TRENTON — Atlantic City got a rare positive mention from the governor during his State of the State address Tuesday, prompting bipartisan applause from the entire Legislature and a standing ovation for the executive overseeing New Jersey’s efforts.

Gov. Phil Murphy singled out Lt. Gov. Sheila Oliver and the state Department of Community Affairs for their work in Atlantic City during his annual address in the Assembly chambers.

Murphy’s praise came on the heels of the second credit upgrade for the city in the past three months and on the same day the casino industry’s year-end revenue results showed a fourth consecutive year of increases.

The governor said the rating upgrades were “proof that our collaborative and cooperative approach to turning Atlantic City around is the right path to take.”

“We owe a tremendous debt of gratitude to Lt. Gov. Oliver, and her team at the Department of Community Affairs, for this progress,” Murphy said.

While the accomplishments of the Murphy administration in Atlantic City are not as tangible as the settling of multimillion-dollar casino tax appeals or the significant reduction in city employees under Gov. Chris Christie, the state has assisted in securing funding for the construction of a supermarket and an AtlantiCare health park, expanded internship opportunities for youth and programs for seniors, and crafted two municipal budgets without a tax increase. The state’s oversight was credited as a primary factor in the most recent bond rating upgrade from Moody’s Investment Services this month.

“For the governor to recognize the tremendous strides that we’ve made here in the City of Atlantic City and for us to be a part of the State of the State address speaks volumes,” said Mayor Marty Small Sr., who watched Murphy give his speech in Trenton.

Deputy DCA Commissioner Rob Long said the agency is following the lead of Murphy and Oliver, who oversees the department.

“It’s obviously paid some good dividends so far,” Long said after the governor’s speech. “There’s still plenty of work to do, and we’re ready to keep doing it.”

In the coming year, the city and state must grapple with the impact of a citywide property revaluation that is likely to raise rates for some taxpayers. Additionally, since the state assumed full control of Atlantic City, the overall debt has increased nearly 3½ times what it was when Trenton took over, leaving the city with mounting annual debt service payments.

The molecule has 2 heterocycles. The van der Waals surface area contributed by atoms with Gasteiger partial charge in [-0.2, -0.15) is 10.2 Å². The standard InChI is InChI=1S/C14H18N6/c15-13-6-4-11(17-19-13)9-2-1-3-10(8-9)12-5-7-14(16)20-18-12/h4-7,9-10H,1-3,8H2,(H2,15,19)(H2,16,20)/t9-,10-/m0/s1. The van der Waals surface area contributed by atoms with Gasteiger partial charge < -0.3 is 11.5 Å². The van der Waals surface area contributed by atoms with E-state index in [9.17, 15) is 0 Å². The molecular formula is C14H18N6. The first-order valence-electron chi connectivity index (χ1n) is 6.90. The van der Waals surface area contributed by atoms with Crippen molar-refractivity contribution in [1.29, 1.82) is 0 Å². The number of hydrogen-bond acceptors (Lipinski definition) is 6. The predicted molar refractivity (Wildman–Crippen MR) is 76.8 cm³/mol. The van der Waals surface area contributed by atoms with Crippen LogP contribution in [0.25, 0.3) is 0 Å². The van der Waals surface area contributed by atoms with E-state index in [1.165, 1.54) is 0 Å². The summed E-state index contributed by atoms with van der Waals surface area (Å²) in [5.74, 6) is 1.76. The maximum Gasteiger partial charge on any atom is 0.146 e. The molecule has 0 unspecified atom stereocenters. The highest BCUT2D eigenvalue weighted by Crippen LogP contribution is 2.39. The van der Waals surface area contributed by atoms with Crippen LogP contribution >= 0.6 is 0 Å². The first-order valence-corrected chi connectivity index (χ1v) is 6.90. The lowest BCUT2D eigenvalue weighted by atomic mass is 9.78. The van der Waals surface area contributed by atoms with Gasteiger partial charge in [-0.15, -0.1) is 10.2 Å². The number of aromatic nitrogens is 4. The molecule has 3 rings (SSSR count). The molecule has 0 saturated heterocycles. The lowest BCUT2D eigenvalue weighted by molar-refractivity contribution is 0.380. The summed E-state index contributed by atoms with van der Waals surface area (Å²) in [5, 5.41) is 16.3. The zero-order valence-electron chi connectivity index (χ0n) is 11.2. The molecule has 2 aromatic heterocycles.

Further adding to the issues that must be addressed, public safety workers in the city say they still feel unsupported and are unclear about basic operating procedures in the absence of civil service.

Small said he and the city’s leadership will continue to work with the state to find workable solutions to those problems.

Elsewhere in his State of the State speech, Murphy defended his progressive policies and promised again to raise taxes on the rich.

He also called on lawmakers to respond to citizens’ “rightful cynicism” about government with greater transparency.

“Even as the new year unfolds, our mission does not change,” Murphy said.

He also promised long-term plans for transit, as well as new offices for health care transparency and a task force to study wealth disparity. He said he is launching an initiative called Jobs NJ aimed at helping workers and employers match up.

Murphy campaigned on boosting funding at NJ Transit and repairing its badly tarnished image and on Tuesday doubled down on a promise to fix the agency.

The current year’s budget increased the state’s subsidy to the agency by 50% over the previous year’s.

The biggest change in store appears to be a promise to conduct a 10-year strategic plan at the agency as well as a five-year capital plan.

Murphy expressed disbelief at what he said was a lack of longterm planning at the agency, which runs trains and buses statewide.

“These aren’t just ‘new’ plans — it’s actually the first time these have ever been done,” he said.

Republicans, in the minority in state government, panned the speech. GOP state Chairman Doug Steinhardt said Democrats only argue over how much to raise taxes.

“New Jersey is in the throes of an affordability crisis, and Trenton Democrats are tone deaf to its residents’ needs,” he said in a statement.

The Associated Press contributed to this report.

Contact: 609-272-7222

Twitter @ACPressDanzis

Staff Writer

I cover Atlantic City government and the casino industry since joining The Press in early 2018. I formerly worked as a politics & government reporter for NJ Herald and received the First Amendment: Art Weissman Memorial NJPA Award two years in a row.

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